The issue, therefore, is more closely linked to so-called high and medium-level, long-lived products from a technical and sociological perspective. They tend to concentrate 90–95% of the radioactivity of the waste. But their volume is rather small; around 50,000 m3 can be generated during the several years of operation, which is less than a fifth of an Amazon warehouse. Quantities like this are small enough to be dealt with easily.
Nuclear waste, in contrast to CO2—which we have no idea how to handle, or plastics—which are created in enormous amounts, and endocrine disruptors, and environmental contamination of all types, is actually regulated within the framework of a well-tested industrial process.
Certain European nations, along with Japan, are nuclear recycling role models. In order to reduce its reliance on imported uranium, France’s Atomic Energy Commission (CEA) prioritizes fuel recycling from the outset, in contrast to the United States. For example, the MOX process, which utilizes nuclear fuel produced from the reprocessing of plutonium, accounts for 10% of the fuel used in French nuclear reactors.
New methods of enriching depleted uranium will allow nations to expand their greener nuclear fuel utilization. But the facilities required for this process are currently only available in Russia.
When it comes to the reprocessing of nuclear waste, some countries are recycling these products at their facilities, while other countries like Finland are deciding to bury the nuclear waste with the energy equivalent of tens of millions of tons of oil in their geological storehouse in the hope that they will one day be recoverable with advanced nuclear reactors.
So-called fast neutron reactors may prove to be a game-changer in the waste management industry. Generation IV nuclear plants like this outperform their predecessors by a large margin. Current techniques produce roughly 10 grams of fissionable material from every 1,000 grams of natural uranium. Due to the high amount of energy still present in the burned fuel, hazardous waste remains.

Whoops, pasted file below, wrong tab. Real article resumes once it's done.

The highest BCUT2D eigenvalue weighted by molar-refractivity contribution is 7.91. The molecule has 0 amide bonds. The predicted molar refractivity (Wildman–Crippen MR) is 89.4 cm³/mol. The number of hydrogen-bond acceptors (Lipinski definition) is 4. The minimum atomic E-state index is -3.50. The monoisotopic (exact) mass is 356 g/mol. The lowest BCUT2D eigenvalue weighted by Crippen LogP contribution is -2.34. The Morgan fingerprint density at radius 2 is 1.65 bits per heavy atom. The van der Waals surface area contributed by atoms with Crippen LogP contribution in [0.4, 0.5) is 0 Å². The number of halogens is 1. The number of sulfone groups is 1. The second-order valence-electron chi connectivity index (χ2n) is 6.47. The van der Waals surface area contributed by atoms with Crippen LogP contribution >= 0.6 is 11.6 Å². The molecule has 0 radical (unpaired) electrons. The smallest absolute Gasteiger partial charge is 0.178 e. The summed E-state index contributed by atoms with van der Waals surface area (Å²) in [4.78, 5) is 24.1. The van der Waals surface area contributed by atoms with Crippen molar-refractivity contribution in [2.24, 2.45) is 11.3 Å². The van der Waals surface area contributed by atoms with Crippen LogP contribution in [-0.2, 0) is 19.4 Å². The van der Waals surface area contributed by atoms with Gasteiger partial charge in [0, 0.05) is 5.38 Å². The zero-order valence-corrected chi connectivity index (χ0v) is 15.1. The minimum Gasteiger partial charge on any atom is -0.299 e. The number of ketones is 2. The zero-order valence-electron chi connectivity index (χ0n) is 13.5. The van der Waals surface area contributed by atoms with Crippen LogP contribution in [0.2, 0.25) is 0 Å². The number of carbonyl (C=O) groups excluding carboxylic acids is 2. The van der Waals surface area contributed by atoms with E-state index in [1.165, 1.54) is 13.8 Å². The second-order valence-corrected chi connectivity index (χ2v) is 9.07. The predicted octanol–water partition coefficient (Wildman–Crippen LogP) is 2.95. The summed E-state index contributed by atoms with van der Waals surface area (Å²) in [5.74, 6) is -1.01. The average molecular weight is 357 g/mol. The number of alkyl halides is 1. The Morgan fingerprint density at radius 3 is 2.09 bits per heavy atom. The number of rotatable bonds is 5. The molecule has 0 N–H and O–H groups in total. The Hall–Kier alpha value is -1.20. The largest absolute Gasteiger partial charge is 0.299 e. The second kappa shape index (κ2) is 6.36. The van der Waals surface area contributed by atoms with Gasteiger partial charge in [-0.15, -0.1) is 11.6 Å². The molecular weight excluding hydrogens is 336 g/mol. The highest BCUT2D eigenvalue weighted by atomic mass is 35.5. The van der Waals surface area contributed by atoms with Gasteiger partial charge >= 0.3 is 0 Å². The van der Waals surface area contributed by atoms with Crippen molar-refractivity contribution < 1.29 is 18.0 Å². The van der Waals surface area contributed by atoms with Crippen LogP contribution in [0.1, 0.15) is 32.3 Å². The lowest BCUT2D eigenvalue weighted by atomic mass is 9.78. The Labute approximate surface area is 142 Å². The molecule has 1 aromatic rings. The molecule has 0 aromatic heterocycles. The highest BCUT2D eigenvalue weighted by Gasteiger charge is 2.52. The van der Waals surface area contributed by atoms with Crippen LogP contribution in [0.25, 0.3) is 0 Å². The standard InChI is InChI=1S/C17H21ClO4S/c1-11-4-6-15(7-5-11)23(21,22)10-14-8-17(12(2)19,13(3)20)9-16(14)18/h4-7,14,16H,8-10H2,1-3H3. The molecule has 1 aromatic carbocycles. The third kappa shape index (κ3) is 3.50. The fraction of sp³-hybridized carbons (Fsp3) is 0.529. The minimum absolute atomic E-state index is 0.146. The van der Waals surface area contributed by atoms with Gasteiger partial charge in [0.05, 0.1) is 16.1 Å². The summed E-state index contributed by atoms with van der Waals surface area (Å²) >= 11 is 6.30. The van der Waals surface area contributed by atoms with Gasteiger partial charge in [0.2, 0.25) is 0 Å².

Almost all of it, including the spent material in storage, could be mined using fast neutron reactors. This method seems to have a number of benefits, including a low environmental impact and the potential for further development (to produce green hydrogen, for example).
Generation IV nuclear reactors
In 1951, the first ever generation IV-like nuclear facility was commissioned in the United States. On the other hand, the generation IV Superphénix nuclear plant in France was abandoned in 1997. Why isn’t this form of nuclear plant being used globally? This is because of geostrategic considerations What we now regard as a benefit—that these reactors do not emit plutonium—was a drawback for governments seeking to increase their nuclear arsenal. Because plutonium is a crucial part of any bomb’s construction.
Global interest in generation IV nuclear plants has recently surged. Perhaps one of the most advanced nations in this area is Russia, which has two working fast neutron reactors and has never halted its research. Startups in China, India, and the United States are also making significant progress. Generation IV nuclear plants demonstrate the viability of industrializing neutron reactors.
Could a quick global switch to a nuclear power plant producing little waste be expected under these circumstances? So far, there is no evidence that generation IV nuclear power can considerably reduce the amount of waste already in existence. Because there will always be some amount of long-lived waste, regardless of the technique used.
As a result, practically every nation that generates nuclear power has begun working on geological disposal programs. But overall, the scientific communities often agree that burial in very stable geological layers is often the best option when it comes to the future management of nuclear waste.
How safe are nuclear power plants?